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From:Thursday, July 24, 2014 2:52 PM -0600
Subject:Montana awarded $250,000 grant for development of wood energy projects 
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FOR IMMEDIATE RELEASE
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July 24, 2014

For more information, contact:
John Grassy, Public Information Officer
Email: jgrassy@mt.gov
Phone: (406) 444-0465

Montana awarded $250,000 grant for development of wood energy projects

MISSOULA, Mont. - The U.S. Department of Agriculture (USDA) has awarded $250,000 to the Montana Wood Energy Team to stimulate development of wood energy projects in the state, according to the Montana DNRC.

The Wood Energy Team is led by the DNRC and includes members from state and federal agencies, the Montana University System and renewable energy specialists.

Over the next three years, team members will be putting these funds on the ground to educate communities and facility managers across Montana about the prospects of wood energy, identify strong candidates and provide financial assistance to develop projects from initial feasibility scoping to engineering and construction.

"This award from USDA will be invested in projects that result in cost savings for facilities, reduced carbon impacts, retention of fuel dollars in our local economy, and a more diversified market for Montana wood products," said Julie Kies, Forest Products and Biomass Program manager with DNRC.

DNRC anticipates soliciting proposals for wood energy projects through a competitive process in 2015, Kies said.

DNRC has managed a wood energy program in partnership with the USDA Forest Service since 2003 and the first pilot installation of a wood chip boiler at Darby School in Ravalli County.

"With the proven success of Darby's installation and 13 other projects in schools, hospitals, state buildings and a university campus, and countless other projects across the country and the world, it's easy to make a case for wood energy," Kies said. "These projects have a proven return on investment."

Since 2003, DNRC has invested a total of $2.8 million USDA funds in developing wood energy projects. Kies said conservative estimates show the 14 small-scale projects currently operating in Montana have saved a cumulative total of $3.6 million in heating costs since 2004 by replacing fossil fuels with wood biomass; a total of $1.5 million in biomass fuel purchases have also been retained in local economies.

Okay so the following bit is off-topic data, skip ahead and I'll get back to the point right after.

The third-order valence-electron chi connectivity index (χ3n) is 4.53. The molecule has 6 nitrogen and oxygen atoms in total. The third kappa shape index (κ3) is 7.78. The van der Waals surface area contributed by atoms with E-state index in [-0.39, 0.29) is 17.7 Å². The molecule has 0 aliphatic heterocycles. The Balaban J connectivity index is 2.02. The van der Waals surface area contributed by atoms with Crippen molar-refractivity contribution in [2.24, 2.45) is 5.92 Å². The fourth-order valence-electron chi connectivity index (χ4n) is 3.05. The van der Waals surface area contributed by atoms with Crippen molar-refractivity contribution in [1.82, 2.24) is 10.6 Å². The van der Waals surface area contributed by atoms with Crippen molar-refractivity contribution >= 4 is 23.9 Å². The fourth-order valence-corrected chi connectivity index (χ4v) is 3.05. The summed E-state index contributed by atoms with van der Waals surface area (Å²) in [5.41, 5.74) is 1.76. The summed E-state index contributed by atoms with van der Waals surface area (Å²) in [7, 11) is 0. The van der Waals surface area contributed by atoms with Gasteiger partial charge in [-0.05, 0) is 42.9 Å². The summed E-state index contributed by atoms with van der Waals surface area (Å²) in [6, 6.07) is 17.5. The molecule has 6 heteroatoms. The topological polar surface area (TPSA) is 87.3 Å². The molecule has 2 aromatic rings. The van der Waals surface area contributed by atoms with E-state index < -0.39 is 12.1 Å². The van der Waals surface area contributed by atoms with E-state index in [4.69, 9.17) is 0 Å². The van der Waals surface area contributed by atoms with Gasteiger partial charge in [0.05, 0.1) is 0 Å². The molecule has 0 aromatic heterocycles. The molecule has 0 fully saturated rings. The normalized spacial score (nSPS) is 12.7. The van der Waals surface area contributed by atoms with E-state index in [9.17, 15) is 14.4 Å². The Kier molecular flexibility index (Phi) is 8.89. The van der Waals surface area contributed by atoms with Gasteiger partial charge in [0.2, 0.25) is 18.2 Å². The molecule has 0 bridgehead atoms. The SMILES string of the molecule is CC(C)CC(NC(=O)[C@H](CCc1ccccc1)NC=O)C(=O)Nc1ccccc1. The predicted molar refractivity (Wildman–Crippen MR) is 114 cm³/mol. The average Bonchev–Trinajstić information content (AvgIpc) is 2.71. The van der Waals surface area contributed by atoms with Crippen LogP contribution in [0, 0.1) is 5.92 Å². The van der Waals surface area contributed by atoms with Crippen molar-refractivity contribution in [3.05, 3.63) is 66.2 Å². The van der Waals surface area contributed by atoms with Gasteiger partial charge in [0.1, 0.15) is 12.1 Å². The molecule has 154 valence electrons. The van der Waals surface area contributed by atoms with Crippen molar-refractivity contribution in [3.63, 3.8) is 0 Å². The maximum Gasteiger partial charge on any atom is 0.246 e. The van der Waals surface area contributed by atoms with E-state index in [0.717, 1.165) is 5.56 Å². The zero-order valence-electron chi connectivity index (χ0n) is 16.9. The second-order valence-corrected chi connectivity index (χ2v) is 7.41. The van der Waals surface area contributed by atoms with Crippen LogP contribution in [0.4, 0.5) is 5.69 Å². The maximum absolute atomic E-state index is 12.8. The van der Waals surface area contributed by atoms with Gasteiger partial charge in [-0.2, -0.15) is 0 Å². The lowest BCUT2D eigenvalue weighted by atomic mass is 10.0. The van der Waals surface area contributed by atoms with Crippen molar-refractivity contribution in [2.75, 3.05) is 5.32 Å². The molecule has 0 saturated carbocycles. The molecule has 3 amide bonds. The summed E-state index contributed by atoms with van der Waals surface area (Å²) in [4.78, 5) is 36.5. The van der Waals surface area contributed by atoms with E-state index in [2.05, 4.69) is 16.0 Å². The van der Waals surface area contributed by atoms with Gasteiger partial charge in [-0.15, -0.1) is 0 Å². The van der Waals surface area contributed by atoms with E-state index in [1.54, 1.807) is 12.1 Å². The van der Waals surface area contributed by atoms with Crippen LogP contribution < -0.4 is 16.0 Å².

"For a public school like Eureka Middle School, which saved $213,000 in 2013 alone by displacing their fuel oil and propane, that cost savings translates to the retention of two teachers and academic programs in a time of declining student enrollment," Kies said

John Tubbs, DNRC Director, said, "This award from USDA and the wood energy projects it will support is a great complement to current work the state is doing with Governor Bullock's Forests in Focus initiative, which promotes sustainable forest management in concert with strong and diversified market and manufacturing infrastructure for Montana's forest products. Wood energy is one of the many valued products we can sustainably harvest from our forests - providing a local, renewable, low-carbon product, the sales revenue of which supports continued management of forests for all land ownerships, educational institutions in the state, and a robust forest product manufacturing industry. It's a win for everyone."

Kies said there are great opportunities for wood energy in Montana, especially for generation of space heat and hot water.

"Strong prospects include those who have high heat demand, high heating costs, and in near proximity to forests. In addition to the schools, government and community facilities and hospitals we've worked with, we see a lot of potential in wood energy for hotels and lodging, ski resorts, manufacturers, agricultural producers and processors, aquatic centers - there are lots of possibilities."

Interested parties are encouraged to contact DNRC to explore the potential for wood energy their communities.

The goal of the Montana Forest Products and Biomass Program is to promote and support diverse and robust forest markets and industry infrastructure in Montana as vital components in managing and retaining the state's forest land base for multiple products and benefits.

To learn more, contact Julie Kies at (406) 542-4280, or visit the DNRC web site at http://www.dnrc.mt.gov/.

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